US 20020002560 A1
The present invention provides a system for dynamically publishing diverse data in a manufacturing environment. This system comprises diverse data sources from which raw data is gathered. Translators then translate the raw data into a user-specified format. The translated raw data is then loaded into an application server. A summarization engine indexes the translated raw data and maintains the index within a relational database. This data is then navigable by a user interface from which a user inputs a request for data. Software instructions executed by the application server retrieve and display the translated raw data relating to the requested data.
Additional embodiments incorporate both analysis tools coupled to the application server operable to perform analysis and visualization tools to visualize the translated raw data relating to the requested data via the user interface.
1. The present invention provides a method of dynamically publishing diverse data in a manufacturing environment, comprising the steps of:
gathering raw data from diverse sources;
translating said raw data into a user specified format;
loading said translated raw data into an application server;
summarizing and indexing said translated raw data;
receiving a user specified request for data;
relating said requested data to said translated raw data via said summarized and indexed translated raw data;
retrieving said translated raw data relating to said requested data; and
providing said translated raw data relating to said requested data to said user via a user interface.
2. The method of
analyzing said translated raw data relating to said requested data; and
visualizing said translated raw data relating to said requested data.
3. The method of
4. The method of
5. The method of
6. The method of
7. The method of
8. The method of
9. A system for dynamically publishing diverse data in a manufacturing environment, comprising:
diverse data sources from which raw data is gathered;
translator that translate said raw data into a user specified format;
loaders coupled to said translators to load said translated raw data into an application server;
a summarization engine that indexes said translated raw data and maintains said index within a relational database;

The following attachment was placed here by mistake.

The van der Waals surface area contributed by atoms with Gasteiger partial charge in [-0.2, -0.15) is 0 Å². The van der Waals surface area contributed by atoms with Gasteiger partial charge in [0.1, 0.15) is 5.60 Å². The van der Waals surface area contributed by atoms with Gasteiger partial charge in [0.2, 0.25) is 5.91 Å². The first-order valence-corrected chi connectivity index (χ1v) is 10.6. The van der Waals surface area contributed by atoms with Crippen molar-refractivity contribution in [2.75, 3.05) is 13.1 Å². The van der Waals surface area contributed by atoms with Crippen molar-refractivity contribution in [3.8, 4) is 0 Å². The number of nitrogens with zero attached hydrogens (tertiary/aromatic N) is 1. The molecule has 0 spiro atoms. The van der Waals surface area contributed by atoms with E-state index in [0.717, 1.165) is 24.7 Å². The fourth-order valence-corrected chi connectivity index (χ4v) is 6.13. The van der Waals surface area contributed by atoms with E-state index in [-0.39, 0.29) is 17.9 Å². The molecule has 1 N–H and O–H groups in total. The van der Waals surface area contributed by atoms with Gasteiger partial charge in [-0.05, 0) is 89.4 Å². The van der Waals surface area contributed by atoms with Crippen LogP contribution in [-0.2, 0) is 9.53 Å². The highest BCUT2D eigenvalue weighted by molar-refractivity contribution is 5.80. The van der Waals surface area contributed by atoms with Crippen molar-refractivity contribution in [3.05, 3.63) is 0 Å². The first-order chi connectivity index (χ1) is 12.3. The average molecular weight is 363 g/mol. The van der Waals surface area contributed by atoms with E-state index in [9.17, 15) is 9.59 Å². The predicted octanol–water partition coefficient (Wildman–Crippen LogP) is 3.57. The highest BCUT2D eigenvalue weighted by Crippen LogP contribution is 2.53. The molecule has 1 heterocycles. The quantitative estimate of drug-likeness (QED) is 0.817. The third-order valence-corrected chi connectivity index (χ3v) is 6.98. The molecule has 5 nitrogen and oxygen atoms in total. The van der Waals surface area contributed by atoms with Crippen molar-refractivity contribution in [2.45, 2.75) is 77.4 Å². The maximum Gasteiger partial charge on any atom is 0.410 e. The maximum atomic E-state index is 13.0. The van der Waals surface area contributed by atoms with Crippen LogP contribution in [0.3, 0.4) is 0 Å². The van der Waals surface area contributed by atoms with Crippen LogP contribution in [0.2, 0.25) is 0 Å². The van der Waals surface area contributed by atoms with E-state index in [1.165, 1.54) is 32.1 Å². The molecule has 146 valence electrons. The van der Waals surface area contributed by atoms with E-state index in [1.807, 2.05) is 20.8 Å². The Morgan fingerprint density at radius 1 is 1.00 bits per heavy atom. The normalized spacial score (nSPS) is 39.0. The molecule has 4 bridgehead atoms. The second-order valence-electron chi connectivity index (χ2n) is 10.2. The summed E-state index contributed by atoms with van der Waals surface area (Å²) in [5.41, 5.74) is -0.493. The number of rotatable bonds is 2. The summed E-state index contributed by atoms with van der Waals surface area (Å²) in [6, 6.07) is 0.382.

a user interface from which a user inputs a request for data; and
software instructions executed by the application server to retrieve and display said translated raw data relating to said requested data.
10. The system for dynamically publishing diverse data in a manufacturing environment of
analysis tools coupled to said application server operable to perform analysis of said translated raw data relating to said requested data as specified by said user; and
visualization tools coupled to said application server operable to visualize said translated raw data relating to said requested data via said user interface.
11. The system for dynamically publishing diverse data in a manufacturing environment of
12. The system for dynamically publishing diverse data in a manufacturing environment of
13. The system for dynamically publishing diverse data in a manufacturing environment of
14. The system for dynamically publishing diverse data in a manufacturing environment of
15. The system for dynamically publishing diverse data in a manufacturing environment of
16. The system for dynamically publishing diverse data in a manufacturing environment of
 This application claims priority to U.S. provisional patent application Ser. No. 60/215,490 filed Jun. 29, 2000, entitled “A METHOD AND SYSTEM FOR COLLECTING DIVERSE DATA TYPES WITHIN A MANUFACTURING ENVIRONMENT AND ACCESSING THE DIVERSE DATA TYPES THROUGH A NETWORK PORTAL,” which is incorporated herein by reference.
 This invention relates generally to systems and methods for analyzing data. More specifically, the present invention relates to systems and methods for gathering, storing, analyzing and visualizing diverse data sets collected within a manufacturing environment.